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AmPopMusic Features for Teachers

Study Units

With nine separate Study Units, AmPopMusic offers a survey of the essential musical genres which make up the collective called “American popular music”. The study begins with a look at the elements and concepts needed to understand what music is, and how it’s put together. Though the Study Units can be separated as independent, stand-alone units, they are presented in a suggested order for continuity. Beginning with the ideas, persons, and styles which predate each of the remaining eight genres, the evolution of the style is examined, taking each through decades of sub-styles, concepts, musicians, arriving at the contemporary idioms we hear today.
AmPopMusic Study Unit Thumbnails

Quizzes & Tests

Over 150 different quizzes, practice tests, puzzles, and evaluative activities help students to review reading materials, musical concepts, time periods, musicians, and characteristics of musical genres. Spread throughout the Study Units, as well as in the dedicated Testing Library, these tools help to determine how well students are grasping facts and concepts and what needs to be reviewed in order to achieve the foundation for academic and standard success.

Quiz screenshots

Gradebook & ReportCard

Monitor your students’ progress on Study Unit reading and testing by checking in with the Gradebook, which breaks down students’ progress by Study Units. So, you can go to the Jazz, Rap, or Blues Study Unit section of the Gradebook and see what kind of progress your students are making.

From the student’s perspective, they can see where they have completed chapters and topics, what quizzes they have taken, (and perhaps need to retake!)

Overall scores are pulled together for each of the Study Units used in your class.

Gradebook and Reportcard screenshot

Lesson Plans

Lesson Plans are set up with key points for lectures, suggested video and audio musical examples, and discussion ideas. Other suggested activities such as worksheets, study questions, chapter readings, and “exit ticket” ideas.

Essential Questions and Learning Goals are also included, with lesson plans extending over one to three class periods. Whether you want one lesson, a whole series, or the entire Study Unit, these Lesson Plans lay the perfect foundation for your study of American popular music history. 

AmPopMusic Lesson Plans

Using AmPopMusic Notes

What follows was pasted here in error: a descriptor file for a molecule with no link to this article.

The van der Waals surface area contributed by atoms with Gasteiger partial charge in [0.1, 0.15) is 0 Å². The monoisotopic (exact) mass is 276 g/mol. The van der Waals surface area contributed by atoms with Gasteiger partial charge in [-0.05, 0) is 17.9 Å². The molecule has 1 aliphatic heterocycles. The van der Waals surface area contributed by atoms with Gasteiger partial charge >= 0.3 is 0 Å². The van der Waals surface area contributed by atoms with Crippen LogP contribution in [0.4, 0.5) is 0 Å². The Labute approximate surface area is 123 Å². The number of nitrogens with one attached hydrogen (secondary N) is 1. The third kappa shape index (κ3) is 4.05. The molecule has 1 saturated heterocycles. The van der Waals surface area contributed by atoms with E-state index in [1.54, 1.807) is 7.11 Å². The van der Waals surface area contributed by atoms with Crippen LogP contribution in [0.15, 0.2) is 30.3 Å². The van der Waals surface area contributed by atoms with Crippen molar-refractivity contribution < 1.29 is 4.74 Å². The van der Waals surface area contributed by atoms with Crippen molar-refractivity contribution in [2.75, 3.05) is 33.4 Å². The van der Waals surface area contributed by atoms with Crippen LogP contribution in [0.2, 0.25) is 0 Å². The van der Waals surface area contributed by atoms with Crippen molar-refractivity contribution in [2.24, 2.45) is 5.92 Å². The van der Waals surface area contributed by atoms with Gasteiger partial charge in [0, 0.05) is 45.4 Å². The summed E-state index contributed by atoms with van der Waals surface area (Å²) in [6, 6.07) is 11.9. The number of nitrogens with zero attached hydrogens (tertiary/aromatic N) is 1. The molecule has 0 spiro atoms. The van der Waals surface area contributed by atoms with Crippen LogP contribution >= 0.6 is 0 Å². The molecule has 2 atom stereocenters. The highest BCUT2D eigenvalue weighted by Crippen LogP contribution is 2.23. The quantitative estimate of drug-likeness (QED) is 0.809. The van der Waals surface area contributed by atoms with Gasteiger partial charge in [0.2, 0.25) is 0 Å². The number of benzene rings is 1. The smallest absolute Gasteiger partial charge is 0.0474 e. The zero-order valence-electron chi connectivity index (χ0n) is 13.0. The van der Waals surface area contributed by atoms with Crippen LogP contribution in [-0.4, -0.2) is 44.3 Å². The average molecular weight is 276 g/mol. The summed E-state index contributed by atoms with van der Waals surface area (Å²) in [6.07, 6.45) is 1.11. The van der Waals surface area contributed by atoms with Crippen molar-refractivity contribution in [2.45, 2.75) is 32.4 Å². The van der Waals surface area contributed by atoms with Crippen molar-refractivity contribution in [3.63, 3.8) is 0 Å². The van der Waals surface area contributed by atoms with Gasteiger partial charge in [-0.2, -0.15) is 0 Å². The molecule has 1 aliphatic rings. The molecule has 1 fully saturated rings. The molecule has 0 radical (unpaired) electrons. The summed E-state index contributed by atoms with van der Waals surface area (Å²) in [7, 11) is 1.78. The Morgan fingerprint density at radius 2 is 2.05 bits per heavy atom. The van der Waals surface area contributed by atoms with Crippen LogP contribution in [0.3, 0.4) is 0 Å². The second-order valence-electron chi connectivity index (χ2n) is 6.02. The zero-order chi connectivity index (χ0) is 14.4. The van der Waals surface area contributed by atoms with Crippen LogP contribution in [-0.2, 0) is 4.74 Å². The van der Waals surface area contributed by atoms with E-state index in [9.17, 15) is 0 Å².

Throughout all the Study Units, with all chapters and topics, students can make personal observations and notes regarding what they read, hear, and see. These “notes” can be as simple as couple of phrases or summaries, or as long as a full 1,000 word essay. 

  • Notes can be:
        • saved, reviewed, edited
        • downloaded and printed. 

Students’ notes will be viewable by their teacher whenever they log on.

Notepad for AmPopMusic students

3 Important Things in 30 Seconds

Over 80 video summaries for Study Unit Chapters give a 30 second “quick look” at three of the important concepts to look for in each chapter. These videos are meant to give a framework of which crucial concepts a student should be looking for while they read through the Study Unit’s chapter.

Private Sessions

Looking to send a note to a student about an upcoming assignment, quiz, lecture, or class activity?

With “Private Sessions”, you can select the student’s name, choose a Thread Title, then send a message, complete with a variety of attachments: documents, links, pictures – all can be sent via a Private Session with your student.

Private Sessions Screenshot

Audio/Video Room

The ability to hear and view the music being performed and, at times, discussed, is an invaluable part of learning about American popular music history. AmPopMusic has researched, organized, and linked over 800 (now over 1,100) audio and video performances. Through these, students can connect names, instruments, concepts, genres and their characteristics, timelines, and the effects of music on American culture over the past century and a half. As teachers have known for centuries, to listen, and to see, is an essential part of learning about music history.

Lecture Presentations

Visuals to support your in-class lectures, or guided presentations for Study Units are helpful for students to get a broader overview of where a musical genre has come from, how its evolved, and where it may be headed. 

AmPopMusic provides Lecture Presentations for Study Units – for use by students OR teachers – in or out of class. Assigned viewing in preparation for an upcoming lecture is another way these Lecture Presentations have been used by music teachers.

Study Qs

Available throughout AmPopMusic are chapter worksheets which can be downloaded, completed, and submitted either as a pdf or printed for submitting in-class environment. The worksheets call for “Important Terms & Names” from the chapter as well as questions drawn from material contained in the Study Unit chapter reading material.